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Unformatted text preview: Physics 341: Problem Set #7 Solutions 1. Recall that the surface brightness of an exponential disk has the form I ( R ) = I e R/h R where I is the central surface brightness and h R is the disk scale length. The total brightness is given by integrating this profile from R = 0 to R = 1 : I total = Z 1 I ( R ) 2 ⇡ R dR (a) Show that the total brightness of the exponential disk is I total = 2 ⇡ I h 2 R Show your work! Hint: Let x = R/h R and rewrite the integral in terms of x and dx . Note that from integration by parts, R xe x dx = ( x + 1) e x plus a constant. We want I total = Z 1 I ( R ) 2 ⇡ R dR = Z 1 2 ⇡ I e R/h R R dR Now if we make the substitution x = R/h R , that means that R = h R x and dR/dx = h R , so dR = h R dx . The limits of integration don’t change, because when R = 0, x = 0, and when R = 1 , x = 1 . So we have I total = 2 ⇡ I Z x = 1 x =0 e x ( h R x ) h R dx = 2 ⇡ I h 2 R Z 1 xe x dx = 2 ⇡ I h 2 R ⇥ ( x + 1) e x ⇤ 1 = 2 ⇡ I h 2 R [(0) ( 1)] = 2 ⇡ I h 2 R where I used the hint for the integration. To show that ( x + 1) e x goes to zero when x goes to 1 , you can either just try out larger and larger values of x , or prove it using l’Hˆopital’s rule. (b) What fraction of the total light is within one disk scale length ( R h R )? What fraction of the total light is within three disk scale lengths ( R 3 h R )? To figure out the amount of light within some radius R , we just integrate the surface brightness as above, but now going from 0 to R , rather than from 0 to 1 (which gives the total light). The fraction of light f within a radius R is f ( R ) = I ( R ) I total = R R I ( R ) 2 ⇡ R dR R 1 I ( R ) 2 ⇡ R dR = 2 ⇡ I h 2 R R R/h R xe x dx 2 ⇡ I h 2 R R 1 xe x dx 1 The constants out front all cancel, and the integral in the denominator is just 1 from part (a), so we are left with f ( R ) = Z R/h R xe x dx = ( x + 1) e x R/h R = 1 ✓ R h R + 1 ◆ e R/h R where I again used the result from integration by parts. So the fraction of light within one scale length ( R h R ) is f ( R h R ) = 1 (1 + 1) e 1 = 1 2 /e = 0 . 264 = 26 . 4% Similarly, the fraction of the total light within R 3 h R is f ( R 3 h R ) = 1 (3 + 1) e 3 = 1 4 /e 3 = 0 . 801 = 80 . 1% 2. Using the UGC 5166 rotation curve......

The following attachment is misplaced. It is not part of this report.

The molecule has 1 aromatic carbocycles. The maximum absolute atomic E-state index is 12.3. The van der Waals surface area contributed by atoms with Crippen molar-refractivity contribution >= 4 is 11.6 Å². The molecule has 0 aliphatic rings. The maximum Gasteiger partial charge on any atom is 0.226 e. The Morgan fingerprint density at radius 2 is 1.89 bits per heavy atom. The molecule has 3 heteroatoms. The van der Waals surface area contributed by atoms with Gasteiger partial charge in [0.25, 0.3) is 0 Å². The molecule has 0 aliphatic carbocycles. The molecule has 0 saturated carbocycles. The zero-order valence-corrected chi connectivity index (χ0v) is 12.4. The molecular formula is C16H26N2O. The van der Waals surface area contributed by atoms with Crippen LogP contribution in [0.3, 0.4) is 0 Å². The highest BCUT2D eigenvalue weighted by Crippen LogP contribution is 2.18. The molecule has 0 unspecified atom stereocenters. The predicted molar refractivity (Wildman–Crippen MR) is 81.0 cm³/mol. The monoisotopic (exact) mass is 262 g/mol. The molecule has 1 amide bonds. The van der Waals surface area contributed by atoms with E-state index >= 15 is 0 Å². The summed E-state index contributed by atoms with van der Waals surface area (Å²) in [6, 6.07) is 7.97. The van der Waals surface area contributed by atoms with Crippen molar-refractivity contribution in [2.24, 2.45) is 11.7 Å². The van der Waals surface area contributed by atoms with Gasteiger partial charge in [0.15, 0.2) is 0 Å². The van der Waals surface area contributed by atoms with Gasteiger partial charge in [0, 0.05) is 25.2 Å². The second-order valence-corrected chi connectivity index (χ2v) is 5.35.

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This note was uploaded on 11/13/2011 for the course PHY 341 taught by Professor Gawsier during the Spring '11 term at Rutgers.
 Spring '11
 Gawsier
 Physics

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